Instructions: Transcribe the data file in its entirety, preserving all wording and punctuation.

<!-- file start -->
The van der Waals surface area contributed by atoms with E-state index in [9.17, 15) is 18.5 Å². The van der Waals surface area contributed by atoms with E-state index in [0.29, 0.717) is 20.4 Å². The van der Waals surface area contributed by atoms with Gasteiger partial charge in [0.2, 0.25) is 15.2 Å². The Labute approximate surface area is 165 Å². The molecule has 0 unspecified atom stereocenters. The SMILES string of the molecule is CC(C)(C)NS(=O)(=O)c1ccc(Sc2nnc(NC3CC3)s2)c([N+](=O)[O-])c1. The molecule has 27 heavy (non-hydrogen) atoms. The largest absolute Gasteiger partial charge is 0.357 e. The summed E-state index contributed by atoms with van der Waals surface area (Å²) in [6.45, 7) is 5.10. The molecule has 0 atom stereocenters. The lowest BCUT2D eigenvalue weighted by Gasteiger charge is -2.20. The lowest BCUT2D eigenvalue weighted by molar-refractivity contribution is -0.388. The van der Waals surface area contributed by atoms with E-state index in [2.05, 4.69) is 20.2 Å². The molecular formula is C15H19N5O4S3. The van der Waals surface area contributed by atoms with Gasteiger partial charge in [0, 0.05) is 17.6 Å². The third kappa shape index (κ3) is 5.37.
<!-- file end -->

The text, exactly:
The van der Waals surface area contributed by atoms with E-state index in [9.17, 15) is 18.5 Å². The van der Waals surface area contributed by atoms with E-state index in [0.29, 0.717) is 20.4 Å². The van der Waals surface area contributed by atoms with Gasteiger partial charge in [0.2, 0.25) is 15.2 Å². The Labute approximate surface area is 165 Å². The molecule has 0 unspecified atom stereocenters. The SMILES string of the molecule is CC(C)(C)NS(=O)(=O)c1ccc(Sc2nnc(NC3CC3)s2)c([N+](=O)[O-])c1. The molecule has 27 heavy (non-hydrogen) atoms. The largest absolute Gasteiger partial charge is 0.357 e. The summed E-state index contributed by atoms with van der Waals surface area (Å²) in [6.45, 7) is 5.10. The molecule has 0 atom stereocenters. The lowest BCUT2D eigenvalue weighted by Gasteiger charge is -2.20. The lowest BCUT2D eigenvalue weighted by molar-refractivity contribution is -0.388. The van der Waals surface area contributed by atoms with E-state index in [2.05, 4.69) is 20.2 Å². The molecular formula is C15H19N5O4S3. The van der Waals surface area contributed by atoms with Gasteiger partial charge in [0, 0.05) is 17.6 Å². The third kappa shape index (κ3) is 5.37.